Does the independent newspaper still exist?

Does the independent newspaper still exist?

The Independent is a British online newspaper that began as a national morning printed daily in 1986. The Indianapolis Star originated as a broadsheet before transitioning to a tabloid style in 2003. On Saturday, March 26, 2016, the last printed issue was released, leaving just the online edition. Independent News & Media (INM) owned and published both papers until they were acquired by Boston-based New York Times Company in January 2008. INM continued to publish both papers under its existing name at the time of the acquisition.

Under the terms of the deal, Ireland's Independent Newspapers Limited (INL), which publishes the Irish Independent, bought the New York Times' 20% stake for $70 million. INL already owned another American newspaper, the San Jose Mercury News, which it had purchased in 2001 for $140 million.

Ireland has strict laws governing the publication of newspapers, so INL was required to sell one of its other properties to cover the cost of the Irish Independent sale. It chose not to do this and instead went into debt to fund the purchase. INL later filed for bankruptcy protection from its creditors including the government of Ireland which holds most of its shares.

Since then, both papers have reduced their staff and scaled back their operations. In April 2009, the Irish Independent announced it was closing down its print operation completely, leaving only its online version.

Who is the founder of The Independent newspaper?

The Independent is the UK's youngest national daily newspaper, having been created on October 7, 1986. It was developed by three former Daily Telegraph journalists—Andreas Whittam Smith, Stephen Glover, and Matthew Symonds—and printed by Newspaper Publishing Ltd. at its Press Gazette printing facility in Shrewsbury, Shropshire.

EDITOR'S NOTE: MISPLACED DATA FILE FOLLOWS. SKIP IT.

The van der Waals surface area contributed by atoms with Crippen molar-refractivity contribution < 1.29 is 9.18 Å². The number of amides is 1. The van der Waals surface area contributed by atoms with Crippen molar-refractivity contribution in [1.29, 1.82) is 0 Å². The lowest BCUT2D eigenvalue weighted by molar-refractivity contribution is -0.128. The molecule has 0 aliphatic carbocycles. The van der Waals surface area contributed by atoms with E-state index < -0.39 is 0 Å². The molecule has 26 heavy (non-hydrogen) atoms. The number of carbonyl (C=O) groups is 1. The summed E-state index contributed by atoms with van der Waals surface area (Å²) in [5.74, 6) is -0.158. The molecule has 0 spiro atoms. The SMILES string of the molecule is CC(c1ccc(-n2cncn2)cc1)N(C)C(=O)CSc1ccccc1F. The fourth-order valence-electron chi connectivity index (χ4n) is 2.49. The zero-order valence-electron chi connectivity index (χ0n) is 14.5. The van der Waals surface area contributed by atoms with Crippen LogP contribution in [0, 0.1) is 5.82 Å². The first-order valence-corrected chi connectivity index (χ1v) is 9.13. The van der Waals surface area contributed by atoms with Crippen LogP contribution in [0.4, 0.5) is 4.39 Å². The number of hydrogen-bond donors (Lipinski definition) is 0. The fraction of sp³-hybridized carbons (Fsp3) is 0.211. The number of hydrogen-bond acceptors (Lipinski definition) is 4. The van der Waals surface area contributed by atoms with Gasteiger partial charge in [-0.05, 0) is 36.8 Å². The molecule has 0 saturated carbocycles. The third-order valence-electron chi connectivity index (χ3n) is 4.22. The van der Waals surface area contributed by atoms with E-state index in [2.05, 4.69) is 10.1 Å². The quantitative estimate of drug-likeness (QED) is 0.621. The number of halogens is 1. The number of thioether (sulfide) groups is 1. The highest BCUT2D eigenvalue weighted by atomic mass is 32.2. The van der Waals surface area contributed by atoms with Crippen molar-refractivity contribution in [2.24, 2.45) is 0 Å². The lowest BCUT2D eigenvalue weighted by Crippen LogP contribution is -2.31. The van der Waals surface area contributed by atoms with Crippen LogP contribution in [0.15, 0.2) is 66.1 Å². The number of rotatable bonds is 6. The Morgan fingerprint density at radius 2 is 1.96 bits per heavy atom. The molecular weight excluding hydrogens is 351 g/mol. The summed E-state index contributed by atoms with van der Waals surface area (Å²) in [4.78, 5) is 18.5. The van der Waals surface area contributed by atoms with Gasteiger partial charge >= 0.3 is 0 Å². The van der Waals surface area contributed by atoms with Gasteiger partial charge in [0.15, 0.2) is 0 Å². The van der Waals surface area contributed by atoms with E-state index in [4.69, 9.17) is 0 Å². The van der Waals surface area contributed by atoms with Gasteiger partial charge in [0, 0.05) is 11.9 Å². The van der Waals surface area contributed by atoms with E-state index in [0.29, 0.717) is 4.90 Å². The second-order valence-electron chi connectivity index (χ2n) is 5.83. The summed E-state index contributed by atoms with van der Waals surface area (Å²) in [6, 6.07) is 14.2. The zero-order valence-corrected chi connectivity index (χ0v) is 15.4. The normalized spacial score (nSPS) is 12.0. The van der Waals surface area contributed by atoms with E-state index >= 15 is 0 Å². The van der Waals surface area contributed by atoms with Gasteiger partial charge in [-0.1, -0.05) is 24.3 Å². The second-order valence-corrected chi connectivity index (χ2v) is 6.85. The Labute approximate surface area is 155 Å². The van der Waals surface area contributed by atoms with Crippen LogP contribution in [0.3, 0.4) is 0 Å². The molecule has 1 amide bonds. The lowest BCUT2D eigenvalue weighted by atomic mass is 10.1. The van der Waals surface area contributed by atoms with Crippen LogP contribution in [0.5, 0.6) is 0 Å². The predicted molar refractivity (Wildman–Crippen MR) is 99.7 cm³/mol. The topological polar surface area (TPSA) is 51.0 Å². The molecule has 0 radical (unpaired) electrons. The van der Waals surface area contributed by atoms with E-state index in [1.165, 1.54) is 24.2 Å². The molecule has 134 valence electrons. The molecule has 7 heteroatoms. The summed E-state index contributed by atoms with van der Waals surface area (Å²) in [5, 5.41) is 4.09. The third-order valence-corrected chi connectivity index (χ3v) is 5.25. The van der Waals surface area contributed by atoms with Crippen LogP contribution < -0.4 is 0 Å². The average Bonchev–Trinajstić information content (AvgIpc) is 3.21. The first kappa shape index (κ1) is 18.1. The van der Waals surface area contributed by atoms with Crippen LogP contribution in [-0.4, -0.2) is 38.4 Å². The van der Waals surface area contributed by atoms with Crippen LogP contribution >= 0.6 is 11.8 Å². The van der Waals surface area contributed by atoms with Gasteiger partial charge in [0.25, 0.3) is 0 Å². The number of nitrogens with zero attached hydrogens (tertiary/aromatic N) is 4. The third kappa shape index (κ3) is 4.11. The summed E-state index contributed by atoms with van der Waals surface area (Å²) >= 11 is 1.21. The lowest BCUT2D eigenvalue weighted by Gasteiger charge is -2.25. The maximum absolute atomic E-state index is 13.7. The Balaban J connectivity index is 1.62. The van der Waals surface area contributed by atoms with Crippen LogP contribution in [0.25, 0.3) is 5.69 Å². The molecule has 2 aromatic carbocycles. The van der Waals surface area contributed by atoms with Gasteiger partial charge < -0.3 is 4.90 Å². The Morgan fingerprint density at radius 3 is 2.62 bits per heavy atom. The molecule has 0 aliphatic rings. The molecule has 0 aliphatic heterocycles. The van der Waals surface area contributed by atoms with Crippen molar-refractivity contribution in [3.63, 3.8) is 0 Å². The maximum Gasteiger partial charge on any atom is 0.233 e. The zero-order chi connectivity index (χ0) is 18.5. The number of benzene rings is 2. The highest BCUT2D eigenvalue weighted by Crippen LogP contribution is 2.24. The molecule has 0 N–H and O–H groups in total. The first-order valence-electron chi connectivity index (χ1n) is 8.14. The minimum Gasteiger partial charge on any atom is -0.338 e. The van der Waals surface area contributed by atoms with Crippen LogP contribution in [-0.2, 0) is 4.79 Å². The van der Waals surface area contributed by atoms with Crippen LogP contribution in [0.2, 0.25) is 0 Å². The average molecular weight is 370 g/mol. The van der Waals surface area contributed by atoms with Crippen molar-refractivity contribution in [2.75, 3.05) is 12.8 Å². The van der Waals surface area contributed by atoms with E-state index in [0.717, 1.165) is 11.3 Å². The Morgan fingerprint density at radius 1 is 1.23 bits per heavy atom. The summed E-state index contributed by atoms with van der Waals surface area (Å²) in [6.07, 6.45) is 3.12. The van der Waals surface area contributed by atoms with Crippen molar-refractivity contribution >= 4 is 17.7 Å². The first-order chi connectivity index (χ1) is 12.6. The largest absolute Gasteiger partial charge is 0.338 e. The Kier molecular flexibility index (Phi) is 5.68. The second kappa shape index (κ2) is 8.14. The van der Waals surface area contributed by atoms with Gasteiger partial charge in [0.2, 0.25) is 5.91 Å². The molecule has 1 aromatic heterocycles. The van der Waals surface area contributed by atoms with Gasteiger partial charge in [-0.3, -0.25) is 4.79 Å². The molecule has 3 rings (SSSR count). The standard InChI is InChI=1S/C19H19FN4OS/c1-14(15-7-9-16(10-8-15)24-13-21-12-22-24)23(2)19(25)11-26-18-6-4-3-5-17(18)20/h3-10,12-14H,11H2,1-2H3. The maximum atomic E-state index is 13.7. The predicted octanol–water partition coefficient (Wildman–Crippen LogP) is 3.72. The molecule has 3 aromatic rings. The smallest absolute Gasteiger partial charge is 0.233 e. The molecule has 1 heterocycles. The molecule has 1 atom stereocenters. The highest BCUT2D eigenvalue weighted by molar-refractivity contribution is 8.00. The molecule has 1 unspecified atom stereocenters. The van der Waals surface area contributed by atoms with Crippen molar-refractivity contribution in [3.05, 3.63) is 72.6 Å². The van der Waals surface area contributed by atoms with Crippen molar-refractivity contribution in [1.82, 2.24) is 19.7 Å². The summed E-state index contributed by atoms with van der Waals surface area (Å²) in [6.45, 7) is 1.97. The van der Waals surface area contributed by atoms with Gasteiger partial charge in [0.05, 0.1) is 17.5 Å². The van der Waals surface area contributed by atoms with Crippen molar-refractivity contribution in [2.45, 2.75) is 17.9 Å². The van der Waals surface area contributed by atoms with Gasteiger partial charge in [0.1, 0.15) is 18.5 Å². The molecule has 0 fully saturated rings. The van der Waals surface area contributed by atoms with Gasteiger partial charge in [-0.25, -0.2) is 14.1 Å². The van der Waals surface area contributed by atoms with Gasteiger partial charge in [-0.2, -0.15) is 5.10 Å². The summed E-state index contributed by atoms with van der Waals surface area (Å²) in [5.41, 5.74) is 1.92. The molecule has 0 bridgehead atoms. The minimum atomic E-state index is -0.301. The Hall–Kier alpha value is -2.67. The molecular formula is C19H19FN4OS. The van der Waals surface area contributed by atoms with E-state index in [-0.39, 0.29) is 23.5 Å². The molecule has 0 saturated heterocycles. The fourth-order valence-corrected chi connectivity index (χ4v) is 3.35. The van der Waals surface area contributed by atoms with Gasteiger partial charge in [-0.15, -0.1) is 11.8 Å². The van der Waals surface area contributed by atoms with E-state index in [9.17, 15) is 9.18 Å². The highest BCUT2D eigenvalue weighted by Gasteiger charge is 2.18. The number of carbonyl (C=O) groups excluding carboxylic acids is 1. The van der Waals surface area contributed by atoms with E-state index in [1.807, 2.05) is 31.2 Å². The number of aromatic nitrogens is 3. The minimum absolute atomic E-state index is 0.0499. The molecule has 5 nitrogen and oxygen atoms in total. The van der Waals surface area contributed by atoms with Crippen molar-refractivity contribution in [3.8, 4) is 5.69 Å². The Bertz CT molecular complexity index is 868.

They founded The Independent because they were sick of the political bias of the Daily Telegraph and wanted to create their own balanced paper. They also believed that there was a gap in the market for such a paper so they set about trying to make one themselves.

Their first issue appeared on October 7, 1986. It had started as a four-page paper but by 1987 it had become a full-scale daily with around GBP$1.7 million (£90,000) in profits after only two years of trading. By 1989, circulation had risen to over half a million copies.

By 1996, revenue reached GBP$75 million (£390 million) and by 2000, it was producing nearly $100 million (£500 million) in profits. Today, The Independent has revenues of about $150 million and profits of about $20 million.

It still prints all of its issues from Shrewsbury but now has offices in London, Washington DC, and Singapore.

Is the Independent a political newspaper?

Political opinions It has been perceived to lean to the left of the political spectrum, making it a more direct competition to The Guardian. The Independent, on the other hand, has a liberal, pro-market attitude on economic problems. The Sunday Independent described itself as a "proudly liberal publication."

It also publishes news online and through its app about politics, entertainment and lifestyle from around the world.

The paper is owned by Indian media mogul Rajat Sharma, who also owns the Hindustan Times. The Independent was founded in 1884 by John Thomson who sold it to Charles Woodward in 1907. In 1969, the company was purchased by Robert Maxwell who turned it into a major player in British journalism. He was an eccentric billionaire who had made his money selling newspapers in South America. He was known for his flamboyant lifestyle and female friends. In 1995, he died while sailing on a yacht off the coast of France with his mistress on board. After many changes in ownership, in 2000 The Independent News & Media Ltd was established and taken over by Sharma who started publishing papers under both brands.

Woodward's grandson Andrew claimed that at the time of the takeover, most Independents were not left-leaning but rather supported Labour governments. However, since then it has become a popular name for left-wing publications. Today, although it still reports on political events internationally, it is primarily focused on issues relevant to Britain and its people.

About Article Author

Ronald Bullman

Ronald Bullman is a professional writer and editor. He has over 10 years of experience in the field, and he's written on topics such as business, lifestyle, and personal development. Ronald loves sharing his knowledge of the world with others through his writing, as it helps them explore their own paths in life.

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